Scott Schliebner from PRA Health Sciences called for a paradigm shift in order to create clinical trials that fit seamlessly into a patient’s life. Dr. Philippakis spoke of a changing dynamic of patients and researcher that allows the two groups to collaborate as partners via direct to patient research.
Advancements in research initiatives were shared at the summit by various groups. Stephen Groft presented the exciting goals of the International Rare Diseases Research Consortium (IRDiRC) which included “All patients coming to medical attention with a suspected rare disease will be diagnosed within one year if their disorder is known in the medical literature”, and entering patients who could not be diagnosed into a globally coordinated diagnostic pipeline. The IRDiRC also set sites on a quantitative goal for the approval of new therapies and a goal for the development of methodologies to assess the impact of therapies on rare patients.
Clifford Goldsmith detailed the efforts of the Global Commission to End the Diagnostic Odyssey for Children with a Rare Disease to shorten the time to diagnosis by examining the intersection between science and technology. The Commission is focusing on patient and family empowerment first line provider engagement, reimagining genetic consultation, and global policy recommendations.
Promising advancements in research were presented, from anti-body guided ERT, RNAi Therapeutics, gene therapy, and the use of tissue chips.
There are still a lot of unknowns. The first RNAi therapeutic was just recently approved. Gene therapy has been underway but researchers can’t give an exact time frame for how long results will last, or what the costs may be like in the future.
These advancements, however, bring hope and promise of acceleration of the development of possibly efficacious treatments if not cures, for many in the rare disease community.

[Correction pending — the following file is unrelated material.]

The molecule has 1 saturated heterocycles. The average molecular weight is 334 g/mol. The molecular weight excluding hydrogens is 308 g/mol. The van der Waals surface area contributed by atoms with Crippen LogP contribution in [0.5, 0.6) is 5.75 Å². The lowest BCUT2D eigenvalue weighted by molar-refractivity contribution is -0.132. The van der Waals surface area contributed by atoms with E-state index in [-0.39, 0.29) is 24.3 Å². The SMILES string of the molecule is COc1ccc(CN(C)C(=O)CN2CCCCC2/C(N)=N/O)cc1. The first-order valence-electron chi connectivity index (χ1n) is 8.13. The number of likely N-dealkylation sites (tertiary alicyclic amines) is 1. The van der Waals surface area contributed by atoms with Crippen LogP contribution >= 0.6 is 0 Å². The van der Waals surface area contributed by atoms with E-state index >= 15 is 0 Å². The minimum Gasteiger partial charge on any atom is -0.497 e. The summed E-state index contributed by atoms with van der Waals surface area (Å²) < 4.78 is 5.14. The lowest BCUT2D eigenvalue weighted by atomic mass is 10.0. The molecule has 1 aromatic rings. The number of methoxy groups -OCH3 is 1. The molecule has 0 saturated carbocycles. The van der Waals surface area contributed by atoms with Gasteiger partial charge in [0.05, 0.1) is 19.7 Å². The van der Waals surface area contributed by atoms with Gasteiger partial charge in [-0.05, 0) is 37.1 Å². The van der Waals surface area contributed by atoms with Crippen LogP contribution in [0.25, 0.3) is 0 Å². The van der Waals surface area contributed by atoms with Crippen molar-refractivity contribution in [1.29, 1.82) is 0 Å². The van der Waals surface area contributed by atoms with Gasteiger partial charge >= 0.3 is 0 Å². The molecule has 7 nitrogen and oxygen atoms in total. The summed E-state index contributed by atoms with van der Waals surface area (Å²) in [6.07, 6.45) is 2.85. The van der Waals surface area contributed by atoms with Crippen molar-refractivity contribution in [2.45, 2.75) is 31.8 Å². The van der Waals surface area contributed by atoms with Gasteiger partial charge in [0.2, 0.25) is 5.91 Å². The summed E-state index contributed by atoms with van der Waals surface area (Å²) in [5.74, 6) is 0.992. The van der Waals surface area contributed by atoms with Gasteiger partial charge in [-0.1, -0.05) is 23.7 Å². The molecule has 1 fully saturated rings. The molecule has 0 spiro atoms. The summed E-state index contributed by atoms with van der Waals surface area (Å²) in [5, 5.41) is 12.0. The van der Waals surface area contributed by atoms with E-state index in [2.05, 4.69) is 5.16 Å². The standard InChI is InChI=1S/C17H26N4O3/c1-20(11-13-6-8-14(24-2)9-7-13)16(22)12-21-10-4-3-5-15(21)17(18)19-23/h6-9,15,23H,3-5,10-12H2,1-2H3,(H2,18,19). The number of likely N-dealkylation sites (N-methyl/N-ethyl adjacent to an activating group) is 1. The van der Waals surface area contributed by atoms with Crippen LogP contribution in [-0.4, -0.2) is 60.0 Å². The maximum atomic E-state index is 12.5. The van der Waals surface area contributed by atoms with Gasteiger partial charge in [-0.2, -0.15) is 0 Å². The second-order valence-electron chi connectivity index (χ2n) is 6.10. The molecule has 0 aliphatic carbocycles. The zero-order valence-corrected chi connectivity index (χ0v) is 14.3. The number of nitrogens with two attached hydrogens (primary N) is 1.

Several pharmaceutical groups encouraged advocacy group leaders to contact the pharmaceutical company working in their disease space, while stressing, on the industry side, the importance of listening.
Daniel Fischer touched upon how patient and caregiver involvement in industry and advocacy is mutually beneficial in multiple ways.
“Find something, and get involved. You’re not alone, find others and partner with them. Raise awareness. Bring the passion that patients and caregivers have, and the sense of urgency. Feeling that we can do something is healing.” -Daniel Fischer, Founder of Tevard Biosciences, Program Director, MIT
Patient groups were encouraged to strive towards organizing themselves in order to more efficiently collect data to advance research. “Everyone starts somewhere.”-Tiffany Westrich-Robertson, CEO, IFAA, encouraged patients to organize, even if that starts with a Facebook group.
“Research is where rare disease groups must work together: set up a research network. No single group can afford to do research alone, and you will not be successful.” -William Davis, CEO, A-T Society
The event closed with the presentation of initiative THRIVE. THRIVE is meant to encourage members of the rare disease community; all stakeholders, to embrace and enact: honest communication, trust, respect, intentionality, vulnerability, and to seek to empower and engage. You can join us in committing to THRIVE here.
Did you attend this event? Let us know what your experience was. Share your stories, thoughts, and hopes with the Patient Worthy community!